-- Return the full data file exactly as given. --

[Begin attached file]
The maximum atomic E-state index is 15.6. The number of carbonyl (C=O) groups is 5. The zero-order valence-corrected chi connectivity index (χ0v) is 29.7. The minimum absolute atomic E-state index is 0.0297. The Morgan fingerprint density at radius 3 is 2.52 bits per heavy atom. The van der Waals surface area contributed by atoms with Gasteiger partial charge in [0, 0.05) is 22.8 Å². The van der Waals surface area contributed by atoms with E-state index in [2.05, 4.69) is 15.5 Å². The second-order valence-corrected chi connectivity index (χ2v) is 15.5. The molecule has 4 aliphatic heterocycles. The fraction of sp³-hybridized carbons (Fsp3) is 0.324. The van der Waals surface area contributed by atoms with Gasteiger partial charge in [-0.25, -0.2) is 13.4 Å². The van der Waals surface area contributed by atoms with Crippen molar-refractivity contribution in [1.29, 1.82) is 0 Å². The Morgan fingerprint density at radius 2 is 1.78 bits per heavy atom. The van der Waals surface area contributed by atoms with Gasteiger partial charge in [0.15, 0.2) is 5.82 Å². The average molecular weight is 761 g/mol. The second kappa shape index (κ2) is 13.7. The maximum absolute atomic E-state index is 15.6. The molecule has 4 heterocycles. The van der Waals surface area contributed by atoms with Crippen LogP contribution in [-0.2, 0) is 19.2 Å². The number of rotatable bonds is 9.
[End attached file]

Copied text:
The maximum atomic E-state index is 15.6. The number of carbonyl (C=O) groups is 5. The zero-order valence-corrected chi connectivity index (χ0v) is 29.7. The minimum absolute atomic E-state index is 0.0297. The Morgan fingerprint density at radius 3 is 2.52 bits per heavy atom. The van der Waals surface area contributed by atoms with Gasteiger partial charge in [0, 0.05) is 22.8 Å². The van der Waals surface area contributed by atoms with E-state index in [2.05, 4.69) is 15.5 Å². The second-order valence-corrected chi connectivity index (χ2v) is 15.5. The molecule has 4 aliphatic heterocycles. The fraction of sp³-hybridized carbons (Fsp3) is 0.324. The van der Waals surface area contributed by atoms with Gasteiger partial charge in [-0.25, -0.2) is 13.4 Å². The van der Waals surface area contributed by atoms with Crippen molar-refractivity contribution in [1.29, 1.82) is 0 Å². The Morgan fingerprint density at radius 2 is 1.78 bits per heavy atom. The van der Waals surface area contributed by atoms with Gasteiger partial charge in [0.15, 0.2) is 5.82 Å². The average molecular weight is 761 g/mol. The second kappa shape index (κ2) is 13.7. The maximum absolute atomic E-state index is 15.6. The molecule has 4 heterocycles. The van der Waals surface area contributed by atoms with Crippen LogP contribution in [-0.2, 0) is 19.2 Å². The number of rotatable bonds is 9.